The banana fruit’s deadliest disease, Panama Tropical Race 4 (TR4), is spreading across Latin America. Virtually undetectable and untreatable, the disease is a serious threat to farmers of Cavendish bananas, the most commercialized banana variety in the world.
TR4, a fungal disease which lives in the soil, remains undetected for decades and spreads easily via contaminated plant material, water, and soil. It can lead to a 100 percent yield loss of the Cavendish banana.
Globally, the Cavendish banana accounts for 47 percent of global production. In 2019, 80 percent of global banana exports came from Latin America and the Caribbean. In Ecuador alone, the world’s largest exporter of bananas, its trade value amounted to over US$3 billion in 2019.
The importance of Cavendish bananas for Latin America’s economy makes the presence of TR4 particularly concerning. TR4 was first reported in Latin America in 2019, after being detected in Colombia. This was followed by a second report in northern Peru in April 2021.
Both cases triggered the declaration of a national emergency in Colombia and Peru, and swift action by companies and government institutions alike, promoting infrastructure investment and biosecurity protocols across Latin American countries.
Neighboring countries such as Ecuador are now on high alert for TR4. Juan José Pons, coordinator of the Ecuadorian Banana Cluster, tells Food Tank that while TR4 has not yet been detected in Ecuador, the disease “will not only affect the banana sector but will also jeopardize the economic stability of the country.”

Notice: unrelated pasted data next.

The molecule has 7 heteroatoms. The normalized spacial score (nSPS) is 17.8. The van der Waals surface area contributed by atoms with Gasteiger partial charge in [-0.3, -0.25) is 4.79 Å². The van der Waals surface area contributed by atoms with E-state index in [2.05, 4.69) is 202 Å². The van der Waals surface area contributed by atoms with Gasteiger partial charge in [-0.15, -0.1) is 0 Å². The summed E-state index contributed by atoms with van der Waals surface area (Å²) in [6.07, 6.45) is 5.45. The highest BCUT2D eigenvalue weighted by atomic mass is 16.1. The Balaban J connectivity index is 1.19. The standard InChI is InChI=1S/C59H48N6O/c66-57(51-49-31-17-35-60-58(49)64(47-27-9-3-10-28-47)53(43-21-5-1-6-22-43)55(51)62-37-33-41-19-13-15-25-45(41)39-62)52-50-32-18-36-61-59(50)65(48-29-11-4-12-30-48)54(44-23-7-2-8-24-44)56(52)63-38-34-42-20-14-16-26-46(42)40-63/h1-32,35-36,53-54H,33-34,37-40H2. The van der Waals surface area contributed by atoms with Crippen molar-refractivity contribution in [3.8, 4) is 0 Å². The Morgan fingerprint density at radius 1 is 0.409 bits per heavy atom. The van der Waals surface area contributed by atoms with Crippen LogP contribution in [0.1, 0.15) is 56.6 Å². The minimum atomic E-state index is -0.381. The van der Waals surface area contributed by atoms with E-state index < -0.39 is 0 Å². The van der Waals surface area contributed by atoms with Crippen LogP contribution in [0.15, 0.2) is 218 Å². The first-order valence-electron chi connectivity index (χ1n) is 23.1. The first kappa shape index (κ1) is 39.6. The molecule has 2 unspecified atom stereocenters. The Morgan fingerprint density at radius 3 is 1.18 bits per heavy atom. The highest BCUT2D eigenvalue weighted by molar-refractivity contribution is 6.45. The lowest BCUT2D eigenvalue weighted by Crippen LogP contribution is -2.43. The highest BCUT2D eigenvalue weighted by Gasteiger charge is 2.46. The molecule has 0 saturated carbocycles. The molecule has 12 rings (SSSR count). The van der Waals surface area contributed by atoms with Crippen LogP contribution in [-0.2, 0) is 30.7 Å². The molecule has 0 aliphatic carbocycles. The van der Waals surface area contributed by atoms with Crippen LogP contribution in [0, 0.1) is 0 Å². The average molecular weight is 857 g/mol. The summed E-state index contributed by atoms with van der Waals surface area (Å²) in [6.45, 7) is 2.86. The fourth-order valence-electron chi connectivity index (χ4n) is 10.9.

In Ecuador, those most at risk are the 5,000 smallholder farms who make up 30 percent of banana plantations. Preventative measures like biosecurity protocols, and relevant agricultural practices involve education and training for farmers, workers, and others involved in banana production.
“This has a major economic impact as they need to use more resources than they had in mind to make an extra effort against this pest,” Pons tells Food Tank.
The Ecuadorian government is putting strict measures in place to prevent the spread of TR4. They “set up checkpoints at all border crossing points. Every truckload is being checked and measures include sterilizing containers as well as putting stricter phytosanitary rules in place for the import of banana plant material,” Pons tells Food Tank.
Juan José Pons urges that “all farmers should be doing everything possible to prevent TR4 from attacking their crops.”
Photo courtesy of Vije Vijendranath, Unsplash
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